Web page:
What do you mean it "takes place outside of the universe"?? It's just a diagram. It is used to portray angles and distances. If you go outside and physically measure the angle in reality, that angle should agree exactly with the one portrayed in an orthographic view. I don't understand why you are so vehemently opposed to a simple diagram. (Actually I do know... it's because you don't want to acknowledge that the earth isn't flat.)

The first person view scene you presented doesn't make any sense without the accompanying side view scene. It can't. In the first person scene the angles you represented don't even exist from that view. You are in an entirely different dimension when you switch between the two scenes.

The angles from the side view are translated to the first person view via the

field of view of the camera. Seriously, stop complaining about this, and just go test it. It is easy to test.

No, an object technically can never reach the vanishing point.

Where is the evidence of this? We see that they do. What kind of evidence is there that they do not?

It's common sense. Of course an object can never reach the vanishing point, because the vanishing point is at infinity. An object can never travel an infinite distance away from you. How on earth could it?

However, the object can get arbitrarily close to the vanishing point. It can get so close to the vanishing point that we can't tell the difference with our eyes. We can predict *exactly* how close to the vanishing point it will be using simple trigonometry like I have used. You can test this yourself with some parallel lines, a few objects, a camera, and careful measurements. Stop claiming that the math doesn't work when you can easily verify for yourself that it does work.

Surely if this math is so tested and true for this purpose, you can provide evidence justifying it.

It's rather difficult to justify anything with you, when you seem to be in denial of basic geometry, number theory, calculus and algebra. I'm not going to personally teach you several years worth of math in order to justify something that you could just walk outside and test with several objects and a camera. Just go test it for yourself. It is trivially easy. Here, I'll give you the exact hypothesis to test:

Assuming our naked eyes can't distinguish anything less than 0.02°, an object will appear to touch another object when the ratio of distance between the objects to distance from our eyes is approximately 1:3000.

So, if they are 1 mm away from each other, they will appear to touch when they are 3 meters away from your eyes. Go test it. Stop begging me to prove it for you.

You are telling us that the Ancient Greeks calculated infinite distances and we should take that as an unquestionable truth. This has not been demonstrated. This type of math is founded on a shaky premise which exists only in imagination.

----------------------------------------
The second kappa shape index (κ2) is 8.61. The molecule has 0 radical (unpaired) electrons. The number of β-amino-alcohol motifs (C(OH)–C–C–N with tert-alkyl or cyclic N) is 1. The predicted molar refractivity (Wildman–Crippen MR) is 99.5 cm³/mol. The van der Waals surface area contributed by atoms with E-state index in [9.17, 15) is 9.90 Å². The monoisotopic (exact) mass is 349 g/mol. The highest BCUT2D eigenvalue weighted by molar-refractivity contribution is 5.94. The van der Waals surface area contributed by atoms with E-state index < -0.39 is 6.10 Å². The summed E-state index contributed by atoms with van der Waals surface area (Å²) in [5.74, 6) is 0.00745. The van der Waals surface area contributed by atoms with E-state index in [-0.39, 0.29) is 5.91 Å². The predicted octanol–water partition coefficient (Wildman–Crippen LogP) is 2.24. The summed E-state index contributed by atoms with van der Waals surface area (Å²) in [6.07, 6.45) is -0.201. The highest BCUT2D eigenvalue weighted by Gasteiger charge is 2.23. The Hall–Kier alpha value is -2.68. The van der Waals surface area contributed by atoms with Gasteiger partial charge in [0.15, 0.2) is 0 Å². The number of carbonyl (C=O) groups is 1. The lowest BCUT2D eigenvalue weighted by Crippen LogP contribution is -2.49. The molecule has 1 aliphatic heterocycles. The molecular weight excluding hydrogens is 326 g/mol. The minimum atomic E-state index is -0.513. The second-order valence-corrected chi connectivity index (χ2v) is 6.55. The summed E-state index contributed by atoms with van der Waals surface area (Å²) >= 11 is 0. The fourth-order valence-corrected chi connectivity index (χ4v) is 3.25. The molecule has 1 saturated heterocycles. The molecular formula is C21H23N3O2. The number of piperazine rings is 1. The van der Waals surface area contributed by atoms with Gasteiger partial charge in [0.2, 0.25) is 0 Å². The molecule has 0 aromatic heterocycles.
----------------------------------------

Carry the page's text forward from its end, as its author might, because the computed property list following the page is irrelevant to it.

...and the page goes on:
What on earth do you mean by "calculated infinite distances"? Of course you don't have to accept any of this as unquestionable truth. It helps to have at least a basic understanding of the subject before you declare it to be useless though.

It is well known that the math and physics of the Ancient Greeks don't really work.

By whom? You? You are the only person I have ever heard espouse this opinion. I think you are exaggerating here.

For example, they also predict the concept of line and point graphs, which are infinitely indivisible, and that space and time can be represented on them to explain physical actions. We are taught this in school and are encouraged to use their methods. For some simple high level things it may seem to work. But this math it is also makes it impossible to walk through a door, or for a rabbit to overcome a tortoise in a race. See: Zeno's Paradox

Lol. No, Zeno's paradox does not prevent us from reaching a destination according to basic geometry. It's mostly just a philosophical thought experiment. Calculus deals with infinities and infinitesimals quite easily.

Any continuous mathematical model like this which predicts infinities should be looked at with scrutiny and demands justification.

Trigonometry does not predict infinity. It

*assumes* continuity. There is a difference. However,

*you* don't have to assume that space is continuous in order for trigonometry to be useful. Just round your answers to the nearest discreet value of space. Problem solved. I assume that's what you are arguing for, right? That space is somehow quantized? If space is in fact quantized, there is no reason to suspect that it would effect the answers significantly for the scale that we are working on (thousands of miles).